ACI World data shows COVID-19 pandemic continues to devastate international air traffic

Domestic markets continued positive trend but recovery prospects remain fragile

Airlines around the world, including Cathay, had to ground thousands of planes at the height of the COVID-19 pandemic. (PHOTO: Shutterstock)

Use this oneAirports Council International (ACI) World data released on 28 August has revealed that the devastating impact of the COVID-19 pandemic continued in June with global passenger traffic declining by -85.6 percent year-over-year. This was a slight improvement compared to the -91.3 percent year-over-year result in May and the second consecutive month with a marginal progress.

Global passenger traffic continued to decline, falling by another six percentage points compared to the prior month to -58.5 percent for the first six months of 2020. The 12-month rolling average for the global industry continued to move further into negative territories and was recorded at -27.3 percent by the end of June.

Air freight continued to be less impacted by the effect of the pandemic compared to the passenger market. Global air freight volumes saw improvement in June with year-over-year volumes showing a decline of -11.4 percent in June compared to a decline of -17.9 percent in May resulting in a -12.3 percent drop for the first six months of 2020. The global 12-month rolling average continued however it downward trend to reach a -7.3 percent drop by the end of the June.

ACI World Director General Luis Felipe de Oliveira.

“In the early days of the crisis, there were predictions that June would be the turning point with the recovery of the aviation industry beginning” ACI World Director General Luis Felipe de Oliveira said. “In fact, June results shows only a slow recovery in domestic markets in China and the United States while the international passenger segment continued to be practically non-existent, heavily affecting the financial results of the airports and postponing the recovery. While we noted some signs for optimism in June, the industry has remained on the ground for much longer than anticipated. In addition to the recovery taking longer than previously expected, uncertainty persists for the aviation industry.

“The recovery of air travel is crucial in the wider global economic recovery but, to succeed, it will need passengers to have confidence in the industry’s focus on their health and welfare and for governments to pursue harmonised, proportionate, evidence-based health measures,” de Oliveira added. “Unilateral national measures, especially a quarantine requirement for instance, is damaging to both the industry and passenger confidence and ACI has urged governments to follow a robust and consistent protocol for testing which should be implemented only when necessary and as an alternative to broad-brush requirements for quarantine.”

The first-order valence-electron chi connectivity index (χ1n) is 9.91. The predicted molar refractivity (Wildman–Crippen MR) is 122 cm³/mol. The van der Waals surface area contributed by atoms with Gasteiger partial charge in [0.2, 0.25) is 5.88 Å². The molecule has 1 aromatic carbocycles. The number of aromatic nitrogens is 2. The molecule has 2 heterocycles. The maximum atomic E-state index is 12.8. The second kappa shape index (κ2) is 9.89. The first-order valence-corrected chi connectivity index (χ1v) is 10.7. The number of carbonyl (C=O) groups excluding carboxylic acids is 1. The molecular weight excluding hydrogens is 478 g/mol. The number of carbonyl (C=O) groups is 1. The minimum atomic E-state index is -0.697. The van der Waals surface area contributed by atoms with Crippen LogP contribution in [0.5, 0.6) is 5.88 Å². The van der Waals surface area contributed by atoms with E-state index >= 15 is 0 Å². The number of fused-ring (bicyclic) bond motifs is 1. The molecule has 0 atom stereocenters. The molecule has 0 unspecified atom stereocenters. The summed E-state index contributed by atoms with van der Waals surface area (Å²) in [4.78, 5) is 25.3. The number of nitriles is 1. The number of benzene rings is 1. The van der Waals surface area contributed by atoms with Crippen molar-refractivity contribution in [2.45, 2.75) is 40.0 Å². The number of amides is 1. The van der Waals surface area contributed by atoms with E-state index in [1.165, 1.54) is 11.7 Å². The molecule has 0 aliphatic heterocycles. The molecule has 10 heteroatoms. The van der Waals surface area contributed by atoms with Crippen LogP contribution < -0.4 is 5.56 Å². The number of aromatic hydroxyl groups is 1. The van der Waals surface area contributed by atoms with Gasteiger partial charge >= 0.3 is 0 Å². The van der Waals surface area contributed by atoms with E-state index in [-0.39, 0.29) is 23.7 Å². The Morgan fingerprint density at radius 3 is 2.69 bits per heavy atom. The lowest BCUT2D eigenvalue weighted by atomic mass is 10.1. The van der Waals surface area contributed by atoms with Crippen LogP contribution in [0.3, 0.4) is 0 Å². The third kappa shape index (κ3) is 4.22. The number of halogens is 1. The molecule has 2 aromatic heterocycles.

Passenger traffic

A little more than six months ago Changi Airport in Singapore was full of passengers. Now a lone student waits to say goodbye to a friend in a nearly deserted departure hall. (PHOTO: Matt Driskill)

All regional markets posted improved global passenger traffic in June compared to May but – except for Asia-Pacific and North America – all other regions posted declines above 90 percent. The recovery of the domestic traffic in North America and Asia-Pacific helped them to record significantly better global traffic volumes in June with decline of 76.9 percent and 81.2 percent respectively compared to 82.5 percent and 90.3 percent in May. International passenger traffic continued to be virtually halted for a third consecutive month with all regions recording decline above 95 percent year-over-year for June. The 12-month rolling average for the international segment was recorded at 29.6 percent and 64.5 percent for the first six months of 2020.

A screenshot of the Johns Hopkins University COVID-19 tracking site. To access the live site, click on the image. (IMAGE: Matt Driskill)

Besides Asia-Pacific and North America, domestic passenger markets continued to be severely impacted by the pandemic. Africa remains the most effected region with a year-over-year decline of 94.3 percent in June while Asia-Pacific, North America and now Europe show signs of improvement with decreases of 63.2 percent, 78.1 percent and 81.1 percent respectively. Latin America-Caribbean improved in June compare to May but remains severely impacted with decline of -88.3 percent of its domestic passenger market.

Air freight

Air cargo too has been impacted like passenger carriers due to border closures. (PHOTO: Korean Air)

Globally, air freight volumes were much less impacted by the effect of the pandemic. While passenger traffic was reduced by more than 85 percent, air freight volumes dropped by slightly more than a tenth year-over-year in June (-11.4 percent) compared to a drop of -17.9 percent in May. All regions apart from North America recorded significant losses in June with Latin America-Caribbean posting a drop of 28.6 percent, Africa at 27 percent, and the Middle East at 26.3 percent while Asia-Pacific and Europe recorded lesser losses with decreases of 16 percent and 15.6 percent respectively. North America saw its total air freight volume to come back in positive territories with an increase of 3.9 percent in June compare to June 2019 mostly thanks to its strong domestic market (+11.7 percent) that compensated for the losses of -6.4 percent of its International freight market. The international air freight markets losses were eased in June with a decline of -15.2 percent year-over-year compared to -19.6 percent in May. Domestic freight volumes also improved and are now at only -2.4 percent of June 2019 volumes mostly due to the strong performance of North America domestic market which recorded and increase of 11.7 percent in June compared to last year.

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